Floor to ceiling glass is not green.
Cities like Toronto, New York or Chicago get cold in the winter and hot in the summer, yet almost every new condo and office building is designed with floor to ceiling glass. I have been complaining about it for years (see links to the left), about what Andrew Michler calls the "the very contagious disease waytoomuchglassia." At Building Science, John Straube does the math and shows how really bad they are. He explains:
Glazing systems, including almost all modern high-performance ones, have very little ability to control heat flow and solar radiation. Older windows also did little to control heat loss and solar gain. Hence, most older buildings had restrained window-to-wall area ratios. Most of the tremendous performance gains in glazing technology over the past 25 years have been squandered on increased window area, not improved performance.
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He goes on to explain that there is a balance that has to be found, between maximizing daylight but minimizing unwanted heat gain or loss. Straube also points out that there are some expensive, high quality assemblies that can get up to R-12. But most of these window walls thrown up on condos have the R-value equivalent of 1/2" of fiberglass. (R-2). Who would build a house with that? Straube concludes:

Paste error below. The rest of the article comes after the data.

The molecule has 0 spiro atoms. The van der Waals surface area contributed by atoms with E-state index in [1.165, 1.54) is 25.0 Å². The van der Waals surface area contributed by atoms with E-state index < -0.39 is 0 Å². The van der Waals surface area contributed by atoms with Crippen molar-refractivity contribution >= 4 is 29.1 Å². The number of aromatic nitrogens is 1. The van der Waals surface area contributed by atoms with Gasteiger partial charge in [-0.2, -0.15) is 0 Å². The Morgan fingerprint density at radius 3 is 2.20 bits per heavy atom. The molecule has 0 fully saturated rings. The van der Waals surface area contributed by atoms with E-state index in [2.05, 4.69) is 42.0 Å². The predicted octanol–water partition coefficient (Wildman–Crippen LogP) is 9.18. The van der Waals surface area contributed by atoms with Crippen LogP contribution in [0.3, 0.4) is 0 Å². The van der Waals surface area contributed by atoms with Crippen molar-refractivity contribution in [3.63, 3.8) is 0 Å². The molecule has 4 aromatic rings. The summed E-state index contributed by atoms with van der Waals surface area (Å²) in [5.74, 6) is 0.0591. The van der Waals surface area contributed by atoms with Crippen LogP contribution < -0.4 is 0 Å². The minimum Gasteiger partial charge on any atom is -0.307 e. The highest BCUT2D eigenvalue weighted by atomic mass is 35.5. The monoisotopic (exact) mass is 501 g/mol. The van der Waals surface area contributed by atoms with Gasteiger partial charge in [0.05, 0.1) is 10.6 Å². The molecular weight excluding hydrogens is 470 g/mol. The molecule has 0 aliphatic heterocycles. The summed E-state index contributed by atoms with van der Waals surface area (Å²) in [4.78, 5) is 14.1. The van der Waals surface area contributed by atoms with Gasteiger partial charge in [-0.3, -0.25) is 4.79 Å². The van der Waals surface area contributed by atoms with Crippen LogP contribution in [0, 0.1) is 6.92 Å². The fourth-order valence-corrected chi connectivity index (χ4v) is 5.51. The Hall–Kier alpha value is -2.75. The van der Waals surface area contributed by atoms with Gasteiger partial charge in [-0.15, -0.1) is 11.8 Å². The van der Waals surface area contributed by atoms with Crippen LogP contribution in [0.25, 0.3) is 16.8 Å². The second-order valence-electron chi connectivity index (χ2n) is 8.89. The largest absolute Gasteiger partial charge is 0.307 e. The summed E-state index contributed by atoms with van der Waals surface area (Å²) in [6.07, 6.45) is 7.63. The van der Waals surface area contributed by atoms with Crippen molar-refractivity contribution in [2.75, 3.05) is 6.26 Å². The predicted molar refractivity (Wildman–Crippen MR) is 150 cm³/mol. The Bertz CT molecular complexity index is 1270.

Many designers have shown that beautiful and high-performance buildings can result from a proper balance of glazing quantity and quality. All too often, however, designers appear to choose all-glass curtain walls or floor-to-ceiling strip windows because they make it easy to create a sleek impression while leaving all the tricky details in the hands of the manufacturers. How much longer can we afford to pay the energy bills that result from that choice? It’s high time to revive the craft of designing beautiful facades that don’t cost the earth.
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